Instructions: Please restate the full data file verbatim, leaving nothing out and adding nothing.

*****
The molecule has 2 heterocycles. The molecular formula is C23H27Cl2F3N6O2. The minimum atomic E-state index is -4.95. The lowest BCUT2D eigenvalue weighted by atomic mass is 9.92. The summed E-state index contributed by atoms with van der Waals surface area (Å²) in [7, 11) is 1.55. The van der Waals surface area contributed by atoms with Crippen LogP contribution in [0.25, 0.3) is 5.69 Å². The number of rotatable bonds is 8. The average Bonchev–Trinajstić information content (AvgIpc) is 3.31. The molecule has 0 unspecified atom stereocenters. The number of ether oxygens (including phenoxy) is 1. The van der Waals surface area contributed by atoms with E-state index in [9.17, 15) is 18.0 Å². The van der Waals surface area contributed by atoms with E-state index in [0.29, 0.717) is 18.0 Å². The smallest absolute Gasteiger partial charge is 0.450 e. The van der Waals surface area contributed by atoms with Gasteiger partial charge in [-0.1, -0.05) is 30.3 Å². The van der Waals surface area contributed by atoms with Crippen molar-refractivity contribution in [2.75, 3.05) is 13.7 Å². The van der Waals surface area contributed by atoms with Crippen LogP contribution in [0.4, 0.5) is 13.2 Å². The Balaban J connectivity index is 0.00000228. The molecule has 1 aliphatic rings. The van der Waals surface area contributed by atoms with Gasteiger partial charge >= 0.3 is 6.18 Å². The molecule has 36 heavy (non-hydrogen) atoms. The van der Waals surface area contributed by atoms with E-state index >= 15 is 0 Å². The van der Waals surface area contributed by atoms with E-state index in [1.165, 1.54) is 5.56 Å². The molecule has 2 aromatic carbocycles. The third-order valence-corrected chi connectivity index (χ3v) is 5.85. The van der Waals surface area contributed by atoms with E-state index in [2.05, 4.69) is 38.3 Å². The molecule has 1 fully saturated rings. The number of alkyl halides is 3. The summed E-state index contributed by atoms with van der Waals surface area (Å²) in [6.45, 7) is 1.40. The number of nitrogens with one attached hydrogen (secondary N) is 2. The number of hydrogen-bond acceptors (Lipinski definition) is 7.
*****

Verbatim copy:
The molecule has 2 heterocycles. The molecular formula is C23H27Cl2F3N6O2. The minimum atomic E-state index is -4.95. The lowest BCUT2D eigenvalue weighted by atomic mass is 9.92. The summed E-state index contributed by atoms with van der Waals surface area (Å²) in [7, 11) is 1.55. The van der Waals surface area contributed by atoms with Crippen LogP contribution in [0.25, 0.3) is 5.69 Å². The number of rotatable bonds is 8. The average Bonchev–Trinajstić information content (AvgIpc) is 3.31. The molecule has 0 unspecified atom stereocenters. The number of ether oxygens (including phenoxy) is 1. The van der Waals surface area contributed by atoms with E-state index in [9.17, 15) is 18.0 Å². The van der Waals surface area contributed by atoms with E-state index in [0.29, 0.717) is 18.0 Å². The smallest absolute Gasteiger partial charge is 0.450 e. The van der Waals surface area contributed by atoms with Gasteiger partial charge in [-0.1, -0.05) is 30.3 Å². The van der Waals surface area contributed by atoms with Crippen molar-refractivity contribution in [2.75, 3.05) is 13.7 Å². The van der Waals surface area contributed by atoms with Crippen LogP contribution in [0.4, 0.5) is 13.2 Å². The Balaban J connectivity index is 0.00000228. The molecule has 1 aliphatic rings. The van der Waals surface area contributed by atoms with Gasteiger partial charge >= 0.3 is 6.18 Å². The molecule has 36 heavy (non-hydrogen) atoms. The van der Waals surface area contributed by atoms with E-state index >= 15 is 0 Å². The van der Waals surface area contributed by atoms with E-state index in [1.165, 1.54) is 5.56 Å². The molecule has 2 aromatic carbocycles. The third-order valence-corrected chi connectivity index (χ3v) is 5.85. The van der Waals surface area contributed by atoms with E-state index in [2.05, 4.69) is 38.3 Å². The molecule has 1 fully saturated rings. The number of alkyl halides is 3. The summed E-state index contributed by atoms with van der Waals surface area (Å²) in [6.45, 7) is 1.40. The number of nitrogens with one attached hydrogen (secondary N) is 2. The number of hydrogen-bond acceptors (Lipinski definition) is 7.